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Lit Med ; 38(2): 233-238, 2020.
Article in English | MEDLINE | ID: covidwho-1450720
Maturitas ; 150: 14-21, 2021 Aug 01.
Article in English | MEDLINE | ID: covidwho-1253363


Governments, employers, and trade unions are increasingly developing "menopause at work" policies for female staff. Many of the world's most marginalised women work, however, in more informal or insecure jobs, beyond the scope of such employment protections. This narrative review focuses upon the health impact of such casual work upon menopausal women, and specifically upon the menopausal symptoms they experience. Casual work, even in less-then-ideal conditions, is not inherently detrimental to the wellbeing of menopausal women; for many, work helps manage the social and emotional challenges of the menopause transition. Whereas women in higher status work tend to regard vasomotor symptoms as their main physical symptom, women in casual work report musculoskeletal pain as more problematic. Menopausal women in casual work describe high levels of anxiety, though tend to attribute this not to their work as much as their broader life stresses of lifelong poverty and ill-health, increasing caring responsibilities, and the intersectionally gendered ageism of the social gaze. Health and wellbeing at menopause is determined less by current working conditions than by the early life experiences (adverse childhood experiences, poor educational opportunities) predisposing women to poverty and casual work in adulthood. Approaches to supporting menopausal women in casual work must therefore also address the lifelong structural and systemic inequalities such women will have faced. In the era of COVID-19, with its devastating economic, social and health effects upon women and vulnerable groups, menopausal women in casual work are likely to face increased marginalisation and stress. Further research is need.

Employment/psychology , Menopause/physiology , Menopause/psychology , Occupational Health/standards , Workplace/standards , Female , Humans , Workplace/organization & administration , Workplace/psychology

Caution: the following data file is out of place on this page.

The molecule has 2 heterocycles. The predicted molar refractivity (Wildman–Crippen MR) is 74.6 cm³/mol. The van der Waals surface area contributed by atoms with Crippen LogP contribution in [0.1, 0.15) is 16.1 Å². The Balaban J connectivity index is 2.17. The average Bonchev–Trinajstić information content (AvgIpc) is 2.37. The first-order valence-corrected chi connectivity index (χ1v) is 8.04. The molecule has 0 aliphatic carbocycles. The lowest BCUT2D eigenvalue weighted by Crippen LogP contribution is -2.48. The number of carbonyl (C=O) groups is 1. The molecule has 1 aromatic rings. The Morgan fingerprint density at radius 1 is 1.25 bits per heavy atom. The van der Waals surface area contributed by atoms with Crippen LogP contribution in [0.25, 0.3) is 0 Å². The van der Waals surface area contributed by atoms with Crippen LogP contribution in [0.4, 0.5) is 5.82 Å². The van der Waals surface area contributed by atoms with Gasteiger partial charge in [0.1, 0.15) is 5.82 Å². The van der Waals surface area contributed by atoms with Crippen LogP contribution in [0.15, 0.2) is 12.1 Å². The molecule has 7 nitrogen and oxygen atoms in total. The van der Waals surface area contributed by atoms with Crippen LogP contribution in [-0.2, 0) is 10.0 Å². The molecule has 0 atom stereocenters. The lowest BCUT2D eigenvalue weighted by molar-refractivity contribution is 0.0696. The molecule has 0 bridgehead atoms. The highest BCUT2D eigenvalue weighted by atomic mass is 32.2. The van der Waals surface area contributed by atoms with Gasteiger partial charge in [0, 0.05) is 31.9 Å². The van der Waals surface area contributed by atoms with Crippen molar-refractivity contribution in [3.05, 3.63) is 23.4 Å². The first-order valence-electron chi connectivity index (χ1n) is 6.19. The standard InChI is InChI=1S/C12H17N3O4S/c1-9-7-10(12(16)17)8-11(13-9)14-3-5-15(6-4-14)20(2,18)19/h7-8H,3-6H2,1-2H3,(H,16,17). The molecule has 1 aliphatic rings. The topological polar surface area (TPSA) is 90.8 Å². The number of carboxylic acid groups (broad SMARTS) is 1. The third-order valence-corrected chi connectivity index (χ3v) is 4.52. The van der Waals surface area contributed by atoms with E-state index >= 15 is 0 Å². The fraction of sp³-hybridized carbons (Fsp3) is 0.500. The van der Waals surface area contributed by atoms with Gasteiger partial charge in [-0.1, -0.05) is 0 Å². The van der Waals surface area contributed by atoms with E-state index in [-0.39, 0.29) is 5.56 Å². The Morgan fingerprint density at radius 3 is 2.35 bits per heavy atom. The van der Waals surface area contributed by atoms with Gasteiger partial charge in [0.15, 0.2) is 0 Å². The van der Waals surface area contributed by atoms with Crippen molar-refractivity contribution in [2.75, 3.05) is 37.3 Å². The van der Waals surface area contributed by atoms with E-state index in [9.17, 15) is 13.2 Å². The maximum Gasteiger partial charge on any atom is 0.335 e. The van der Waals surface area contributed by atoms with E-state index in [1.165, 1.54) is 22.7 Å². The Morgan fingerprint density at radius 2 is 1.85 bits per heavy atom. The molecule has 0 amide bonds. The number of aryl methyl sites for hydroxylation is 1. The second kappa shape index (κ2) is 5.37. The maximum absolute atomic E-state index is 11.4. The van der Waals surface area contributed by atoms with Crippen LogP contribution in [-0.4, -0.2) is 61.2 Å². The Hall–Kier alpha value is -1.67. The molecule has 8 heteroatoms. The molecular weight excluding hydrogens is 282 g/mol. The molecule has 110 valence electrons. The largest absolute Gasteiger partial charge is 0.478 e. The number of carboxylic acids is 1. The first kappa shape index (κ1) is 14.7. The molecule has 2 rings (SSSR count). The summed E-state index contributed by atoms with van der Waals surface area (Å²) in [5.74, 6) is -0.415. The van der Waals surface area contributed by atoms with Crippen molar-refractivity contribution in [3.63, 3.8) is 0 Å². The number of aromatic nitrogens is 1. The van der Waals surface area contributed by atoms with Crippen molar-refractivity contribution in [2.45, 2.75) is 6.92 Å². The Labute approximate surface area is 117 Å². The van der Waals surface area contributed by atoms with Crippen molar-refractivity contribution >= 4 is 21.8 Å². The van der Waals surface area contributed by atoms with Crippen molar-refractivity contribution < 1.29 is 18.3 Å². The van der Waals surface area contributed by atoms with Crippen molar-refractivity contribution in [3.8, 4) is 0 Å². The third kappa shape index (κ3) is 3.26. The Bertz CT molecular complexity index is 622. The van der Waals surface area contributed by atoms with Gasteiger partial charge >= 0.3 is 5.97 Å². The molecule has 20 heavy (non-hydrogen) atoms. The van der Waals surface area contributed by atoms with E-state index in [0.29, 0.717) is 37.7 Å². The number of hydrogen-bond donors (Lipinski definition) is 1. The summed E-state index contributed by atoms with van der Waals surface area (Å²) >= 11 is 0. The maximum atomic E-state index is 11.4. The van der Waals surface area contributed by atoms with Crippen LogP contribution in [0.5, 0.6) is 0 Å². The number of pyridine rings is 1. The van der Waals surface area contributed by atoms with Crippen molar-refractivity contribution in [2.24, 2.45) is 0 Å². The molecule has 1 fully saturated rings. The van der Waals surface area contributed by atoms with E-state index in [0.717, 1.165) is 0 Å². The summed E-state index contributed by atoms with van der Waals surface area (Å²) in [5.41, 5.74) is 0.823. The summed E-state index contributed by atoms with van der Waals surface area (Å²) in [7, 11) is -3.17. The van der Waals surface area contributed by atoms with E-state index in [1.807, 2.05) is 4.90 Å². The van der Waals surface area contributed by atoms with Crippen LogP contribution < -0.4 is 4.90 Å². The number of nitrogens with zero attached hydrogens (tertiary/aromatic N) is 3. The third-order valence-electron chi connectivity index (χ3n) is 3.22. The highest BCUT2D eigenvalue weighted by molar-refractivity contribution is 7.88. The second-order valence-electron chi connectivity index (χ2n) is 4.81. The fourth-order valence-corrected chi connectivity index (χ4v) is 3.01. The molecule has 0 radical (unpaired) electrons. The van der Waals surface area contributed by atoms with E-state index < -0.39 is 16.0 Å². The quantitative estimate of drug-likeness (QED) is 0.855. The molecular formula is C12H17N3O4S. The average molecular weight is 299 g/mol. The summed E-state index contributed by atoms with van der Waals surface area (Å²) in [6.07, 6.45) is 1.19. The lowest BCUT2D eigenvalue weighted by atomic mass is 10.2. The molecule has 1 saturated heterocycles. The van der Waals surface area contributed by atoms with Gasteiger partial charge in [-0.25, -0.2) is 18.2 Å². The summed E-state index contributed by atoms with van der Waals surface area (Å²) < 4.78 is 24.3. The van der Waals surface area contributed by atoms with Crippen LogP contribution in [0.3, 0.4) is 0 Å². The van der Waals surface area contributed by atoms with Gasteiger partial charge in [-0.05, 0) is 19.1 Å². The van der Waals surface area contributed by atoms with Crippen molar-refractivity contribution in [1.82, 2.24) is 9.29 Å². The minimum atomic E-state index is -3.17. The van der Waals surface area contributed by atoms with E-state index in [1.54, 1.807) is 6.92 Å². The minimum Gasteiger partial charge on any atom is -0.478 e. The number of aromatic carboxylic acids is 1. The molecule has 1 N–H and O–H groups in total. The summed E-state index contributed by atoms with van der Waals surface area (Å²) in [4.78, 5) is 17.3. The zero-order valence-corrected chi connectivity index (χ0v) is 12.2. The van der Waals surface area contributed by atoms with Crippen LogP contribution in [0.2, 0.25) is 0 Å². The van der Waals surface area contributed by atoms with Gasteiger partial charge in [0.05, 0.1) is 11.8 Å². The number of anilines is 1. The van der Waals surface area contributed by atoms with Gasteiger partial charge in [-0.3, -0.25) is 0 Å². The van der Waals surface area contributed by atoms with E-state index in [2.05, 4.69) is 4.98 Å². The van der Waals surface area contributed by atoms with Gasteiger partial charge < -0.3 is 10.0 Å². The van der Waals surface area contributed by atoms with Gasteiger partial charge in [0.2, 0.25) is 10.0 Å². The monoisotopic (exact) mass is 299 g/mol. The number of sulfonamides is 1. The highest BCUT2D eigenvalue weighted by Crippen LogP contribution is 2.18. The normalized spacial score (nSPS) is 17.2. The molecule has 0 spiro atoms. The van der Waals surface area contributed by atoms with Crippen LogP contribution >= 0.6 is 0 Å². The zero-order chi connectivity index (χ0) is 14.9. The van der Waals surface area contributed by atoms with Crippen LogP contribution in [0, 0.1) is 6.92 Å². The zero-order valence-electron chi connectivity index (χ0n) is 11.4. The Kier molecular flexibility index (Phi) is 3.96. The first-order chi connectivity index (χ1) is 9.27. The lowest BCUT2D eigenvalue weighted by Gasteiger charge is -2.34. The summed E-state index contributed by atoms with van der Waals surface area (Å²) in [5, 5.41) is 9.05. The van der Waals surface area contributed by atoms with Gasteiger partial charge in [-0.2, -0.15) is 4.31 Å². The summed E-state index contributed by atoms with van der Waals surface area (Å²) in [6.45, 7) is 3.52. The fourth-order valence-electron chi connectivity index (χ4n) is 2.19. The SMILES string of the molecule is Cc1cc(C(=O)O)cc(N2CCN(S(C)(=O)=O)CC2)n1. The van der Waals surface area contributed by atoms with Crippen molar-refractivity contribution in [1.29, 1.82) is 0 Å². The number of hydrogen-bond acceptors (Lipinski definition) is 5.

Literature and Medicine ; 38(2):233-238, 2020.
Article in English | ProQuest Central | ID: covidwho-1058819


[...]the Covid-19 pandemic has generated significant reports of “happy” or “silent” hypoxia: the previously little-known phenomenon of people with dangerously low blood oxygen levels who nonetheless function without shortness of breath.1 These cases highlight a central theme emergent from the Life of Breath project: that there is often a mismatch between objective and subjective measures of health, also known as symptom discordance. The New England Journal of Medicine recently published a list of race-adjusted algorithms to highlight the growing concerns with their uses given the “mounting evidence that race is not a reliable proxy for genetic difference.” Braun’s Breathing Race into the Machine revealed that the practice of “correcting” for race in spirometry, the study of lung function, promoted scientific acceptance of difference between racial groups, without due concern to the racial categories employed to organize this data in the first place, or to the way that social conditions and living conditions affect lung function.10 McGuire’s Measuring Difference, Numbering Normal developed this analysis by demonstrating the use of variable and inconsistent reference classes in spirometry with regard to women and miners. In Britain, data is disaggregated to reflect racial differences so the extent to which Covid-19 was unduly impacting those categorized as “BAME (black and minority ethnic) populations” became quickly visible.11 The patterns suggested by this data have been implemented in workplace safety questionnaires that ask individuals to calculate their “Covid age” according to their sex, age, ethnicity, and various comorbidities before they return to work.12 Though this data is obviously valuable, such initiatives are based on the premise that risk to health originates in the individual rather than in their ways of living as a member of a particular group—ways of living which might include increased exposure to air pollution, decreased access to quality education, greater levels of poverty and stress, and increased levels of discrimination from health professionals.